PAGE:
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Occupy Activists From Across US And Abroad Converge in Olympia

Over President's Day weekend, Olympia, Washington became the first city in the nation to host a major national occupy movement conference.
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Over President's Day weekend, Olympia, Washington became the first city in the nation to host a major national occupy movement conference. Activists from all across the country gathered to participate in three days of organizing activities, including dozens of workshops, training sessions and meetings. The Occupy Solidarity Social Forum was sponsored by the Alliance For Global Justice and Occupy Olympia.

Over 300 people attended the event, and organizers are calling it a great success. Due to the large number of activists on board an Amtrak train coming in from California, folks along the route renamed it the "Occupy Express." The train was met by a boisterous welcoming party of conference organizers when it arrived at the station in East Olympia.

According to Chuck Kaufman, National Co-coordinator for the Alliance For Global Justice, the forum was the result of a partnership with Occupy Wall Street that began in September 2011. Discussions were held in November to explore the possibility of co-sponsoring a national conference. When members of Occupy Olympia decided to organize the Occupy Solidarity Social Forum, Kaufman says he was enthusiastic.

"We thought it would be a good time to bring people together from different occupy groups so they can discuss their problems and the solutions, and begin to take steps to turn the hundreds of local occupations into one coordinated national occupy movement," he said.

Economist David Korten and Occupy Seattle's Dorli Rainey were among the keynote speakers at the conference. Korten is the author of several books including, When Corporations Rule The World.

"It appears that the occupy movement is now moving into a new phase of holding activities like this where we can get together to educate ourselves about the deeper social and economic issues and their solutions," Korten told the audience. "This is a conversation that we need to continue to expand on a national and global scale."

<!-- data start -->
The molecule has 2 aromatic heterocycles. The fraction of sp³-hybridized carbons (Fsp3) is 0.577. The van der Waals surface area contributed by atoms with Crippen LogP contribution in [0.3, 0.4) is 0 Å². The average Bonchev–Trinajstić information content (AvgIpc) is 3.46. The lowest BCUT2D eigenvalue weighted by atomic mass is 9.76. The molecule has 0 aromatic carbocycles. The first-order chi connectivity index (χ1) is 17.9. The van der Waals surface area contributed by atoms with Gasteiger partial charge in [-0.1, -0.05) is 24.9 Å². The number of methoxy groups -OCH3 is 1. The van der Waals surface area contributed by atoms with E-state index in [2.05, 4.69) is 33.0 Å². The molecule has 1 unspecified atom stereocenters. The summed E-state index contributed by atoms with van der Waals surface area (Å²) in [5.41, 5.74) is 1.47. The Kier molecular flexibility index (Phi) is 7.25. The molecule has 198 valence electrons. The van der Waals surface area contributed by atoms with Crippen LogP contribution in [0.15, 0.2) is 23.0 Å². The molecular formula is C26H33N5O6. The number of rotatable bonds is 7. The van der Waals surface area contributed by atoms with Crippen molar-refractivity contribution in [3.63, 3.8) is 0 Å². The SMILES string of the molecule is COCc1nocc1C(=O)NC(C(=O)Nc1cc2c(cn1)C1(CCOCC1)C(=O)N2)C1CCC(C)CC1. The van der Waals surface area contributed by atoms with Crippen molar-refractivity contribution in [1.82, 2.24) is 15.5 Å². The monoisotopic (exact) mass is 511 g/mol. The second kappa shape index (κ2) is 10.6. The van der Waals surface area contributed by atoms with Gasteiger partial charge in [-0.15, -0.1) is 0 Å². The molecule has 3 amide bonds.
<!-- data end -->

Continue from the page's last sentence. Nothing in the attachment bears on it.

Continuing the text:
In addition to the workshops and meetings, the forum included a film screening and two music concerts featuring folk singers Jim Page, Danny Kelly, and David Rovics, and hip hop artist Mic Crenshaw.

The Occupy Solidarity Social Forum was extended to a third day when organizers decided to add a march and rally on Feb 20, calling the event "Occupy President's Day!" Activists gathered at Sylvester Park and marched to the state capitol building where they performed music and staged political theater. A demonstration was held against drastic budget cuts to state government social programs currently proposed by Washington Governor Christine Gregoire and the Washington State Legislature.

The Olympia Fellowship of Reconciliation organized a "die-in" inside the capitol rotunda, calling for funding for healthcare and education. Protesters held a large banner with the words, "Human Need, Not War - Bring our Billions Home."

Danielle Cohn, 26, a member of the original Occupy Wall Street group in New York City, said she was optimistic about the future of the movement.

"The messages of this movement are both global and local, but the power of the movement is that we are encouraging people to reclaim their voices," he said. "I really like the idea that people are starting to realize that democracy is not just a spectator sport. For democracy to work, people must participate!"

Actress Angelina Llongueras from Barcelona, Spain also took part in the event.

"In my country the indignados movement started in Madrid last May," Llongueras said. "I wanted to meet people from occupy groups in this country. Now I see the many points that we all have in common. I think winter is the right time to do this so we can get ready for the spring."

After the forum's general assembly, Llongueras said, "It's great that this conference has happened and I believe it will help the occupy movement grow."

As she was leaving to attend the women's council meeting, she added, "We have to win! We have no choice because the planet can't stand this social and economic inequity any longer!"

Mark Taylor-Canfield is a musician, activist and independent journalist in Seattle. If you would like to contribute as a citizen journalist to The Huffington Post's coverage of American political life, please contact us at